He then stayed at Studenica and continued his education of faith to the Serbian people, later he called for a council outlawing the Bogomils, who were regarded heretics. Sava appointed protobishops, sending them over all of Serbia to baptize the unbaptized, marry the unmarried etc. To maintain his duty as the religious and social leader, he continued to travel among the monasteries and throughout the lands to educate the people. King Stefan died on September 24, 1228, and was succeeded by his son Stefan Radoslav. After the Battle of Klokotnitsa (1230), Stefan Vladislav, Radoslav's younger brother, married Beloslava, the daughter of Bulgarian Emperor Ivan Asen II, subsequently becoming the new King by 1234.

Pilgrimage and death[edit]

Mar Saba monastery, where Sava met Athanasios II, founding Serbian cells in the Holy Land.

In 1229–33, he went on a pilgrimage to Palestine, and in Jerusalem he met with Patriarch Athanasios II. Sava saw Bethlehem where Jesus was born, the Jordan River where Christ was baptised, and the Great Lavra of Saint Sabbas the Sanctified (Mar Saba monastery). Sava asked Athanasios II, his host, and the Great Lavra fraternity, led by hegoumenos Nicolas, if he could purchase two monasteries in the Holy Land. His request was accepted and he was offered the monasteries of Saint John the Theologian on Mount Sion and St. George's Monastery on Akona - both to be inhabited by Serbian monks. The Trojeručica-icon (Three-handed Theotokos), a gift to the Great Lavra from St. John Damascene, was given to Sava and he, in turn, bequeathed it to Hilandar.

He died ill during a pilgrimage, on 12 January 1235, in Trnovo, Bulgaria.

Sava died in Trnovo, capital of the Second Bulgarian Empire, during the reign of Ivan Asen II of Bulgaria. According to his Life, he fell ill following the Divine Liturgy on the Feast of the Epiphany, 12 January 1235. Sava was visiting Trnovo on his way back from the Holy Land, where he had founded a hospice for Syrian pilgrims in Jerusalem and arranged for Serbian monks to be welcomed in the established monasteries there. He died of pneumonia in the night between Saturday and Sunday, January 14, 1235, and was buried at the Cathedral of the Holy Forty Martyrs in Trnovo where his body remained until May 6, 1237, when his sacred bones were moved to the Mileševa monastery in southern Serbia.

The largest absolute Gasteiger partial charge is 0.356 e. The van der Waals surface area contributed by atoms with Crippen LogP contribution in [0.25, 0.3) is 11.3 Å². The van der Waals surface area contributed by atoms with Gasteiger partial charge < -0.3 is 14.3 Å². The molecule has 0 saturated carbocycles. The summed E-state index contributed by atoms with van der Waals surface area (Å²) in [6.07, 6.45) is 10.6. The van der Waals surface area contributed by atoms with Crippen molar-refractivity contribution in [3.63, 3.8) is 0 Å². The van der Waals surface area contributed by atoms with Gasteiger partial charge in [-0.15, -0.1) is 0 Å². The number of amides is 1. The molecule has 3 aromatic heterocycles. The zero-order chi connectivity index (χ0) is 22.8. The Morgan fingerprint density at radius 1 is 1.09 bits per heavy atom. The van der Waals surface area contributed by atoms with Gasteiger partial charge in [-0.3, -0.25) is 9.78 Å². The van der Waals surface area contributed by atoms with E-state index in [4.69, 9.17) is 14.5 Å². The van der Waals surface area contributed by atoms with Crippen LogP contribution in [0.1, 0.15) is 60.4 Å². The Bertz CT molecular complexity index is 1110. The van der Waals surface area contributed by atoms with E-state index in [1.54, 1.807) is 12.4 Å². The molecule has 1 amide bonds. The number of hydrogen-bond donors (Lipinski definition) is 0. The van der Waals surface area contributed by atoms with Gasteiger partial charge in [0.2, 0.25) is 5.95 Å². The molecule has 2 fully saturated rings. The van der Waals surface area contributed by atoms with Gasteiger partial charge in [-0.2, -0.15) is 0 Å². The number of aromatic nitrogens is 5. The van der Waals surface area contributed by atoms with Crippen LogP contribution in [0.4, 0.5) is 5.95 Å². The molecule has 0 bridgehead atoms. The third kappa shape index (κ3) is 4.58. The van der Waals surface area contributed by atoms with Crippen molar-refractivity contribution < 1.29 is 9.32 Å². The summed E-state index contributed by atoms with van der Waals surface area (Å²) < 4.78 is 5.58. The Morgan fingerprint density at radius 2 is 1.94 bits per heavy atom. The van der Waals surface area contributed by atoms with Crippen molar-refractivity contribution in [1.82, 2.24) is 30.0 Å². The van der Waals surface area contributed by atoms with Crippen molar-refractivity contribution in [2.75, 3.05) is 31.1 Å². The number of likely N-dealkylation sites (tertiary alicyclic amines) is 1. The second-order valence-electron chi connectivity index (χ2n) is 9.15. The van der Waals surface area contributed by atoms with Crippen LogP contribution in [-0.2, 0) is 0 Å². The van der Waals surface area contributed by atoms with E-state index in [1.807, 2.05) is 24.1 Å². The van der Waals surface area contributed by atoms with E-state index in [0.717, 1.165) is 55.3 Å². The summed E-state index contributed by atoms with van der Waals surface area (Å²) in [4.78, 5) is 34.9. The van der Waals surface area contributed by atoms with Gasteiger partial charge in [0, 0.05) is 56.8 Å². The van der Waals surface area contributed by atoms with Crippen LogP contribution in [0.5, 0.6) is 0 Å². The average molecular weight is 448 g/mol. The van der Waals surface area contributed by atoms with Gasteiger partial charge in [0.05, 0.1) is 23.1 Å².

Saint Sava is considered to be a founder of independent Serbian literature. His relation to books and writing can be seen through his typcs where writing, reading and books have been given an important place. His first works are on church themes, unliteral. The first of Saint Sava's work with literary elements is his letter to monk Spiridon, which is the only original letter written by Saint Sava which remained until today.

Zakonopravilo manuscript.

The Zakonopravilo (1219) was the first Serbian constitution and highest code in the Serbian Church, well developed with the compilation of Civil, Roman law, and Canon law, based on Ecumenical Councils, and its basic purpose was the organization of the Serbian monarchy and church. Today, it is the official Canon law of the Serbian, Russian, and Bulgarian Orthodox churches.[citation needed]

His literary work is very large, and especially made for the organisation of monasteries. He first wrote three typikons:

In the first part of Studenica typikon he first described the life of his father Stefan Nemanja, the ktitor of the monastery, while the Life of St. Simeon (Žitije Sv. Simeona). Under influence of this biography, completely independent literary cind of "žitijas" (biographies) of Serbian saints and rulers, formed. Žitije Svetog Simeona contains eleven chapters, which are sorted in these groups: Building of Studenica, Nemanja's withdrawal from the throne, Sava's way to Mount Athos, Death of St. Simeon, Moving of Simeon's body to Serbia.

Legacy and cult[edit]

Hilandar became one of the most important cultural and religious centre of the Serbian people.[15] Gregory of Sinai (1260s–1346) considered him to be a great illuminator. Sava III (fl. 1292–1316) calls him great apostle and archbishop of Serbia, while for Archbishop Danilo II (fl.1324–1337) he is our master and teacher. In 1448, after Stefan Vukčić Kosača took over parts of Raška, proclaimed himself "Duke (Herzog) of Saint Sava" in Mileševa; the region of Herzegovina ("the Herzeg's land") was named after him. Sava boosted the cultural enrichment of Serbs, forming the state-church; architecture and literary renaissance. In medieval Serbia his grave was a place of pilgrimage. Beside Serbs, both Turks and Jews went to pilgrimage to Mileševa.

The burning of Saint Sava's relics by the Ottomans after the Banat Uprising, on April 27, 1595. Painting by Stevan Aleksić (1912)

In 1594, the Banat Uprising was organized by bishop Teodor of Vršac, Sava Temišvarac and vojvoda Velja Mironić, among others, in the area around Vršac. The rebellion began in the Ottoman Temeșvar Eyalet. For a short time, the Serb rebels captured several cities in Banat, including Vršac, Bečkerek, and Lipova, as well as Titel and Bečej in Bačka. It had the character of a holy war, the Serb rebels carrying war flags with the image of Saint Sava. Grand Vizier Sinan Pasha, who led the Ottoman army, ordered the green flag of Muhammad brought from Damascus to counter the Serbian flag. Sinan Pasha then ordered that the remains of Sava be taken to Belgrade and burnt.[16] Ahmed-beg Ochuse carried out the orders, he took a military convoy to Mileševa, ordered the monks to remove Sava's wooden coffin in the sarcophagus and put it on the horses that the monks would lead. On the way, they beat the monks and killed or took along those that were in their path, so that the rebels in the woods would hear of it.[16] On April 27, 1595, the wooden coffin burnt on a pyre on the Vračar hill in Belgrade. The flames were seen over the Danube, and the Turks celebrated.[16] The Church of Saint Sava was built on the place where his remains were burned, its construction began in the 1930s and was completed in 2004.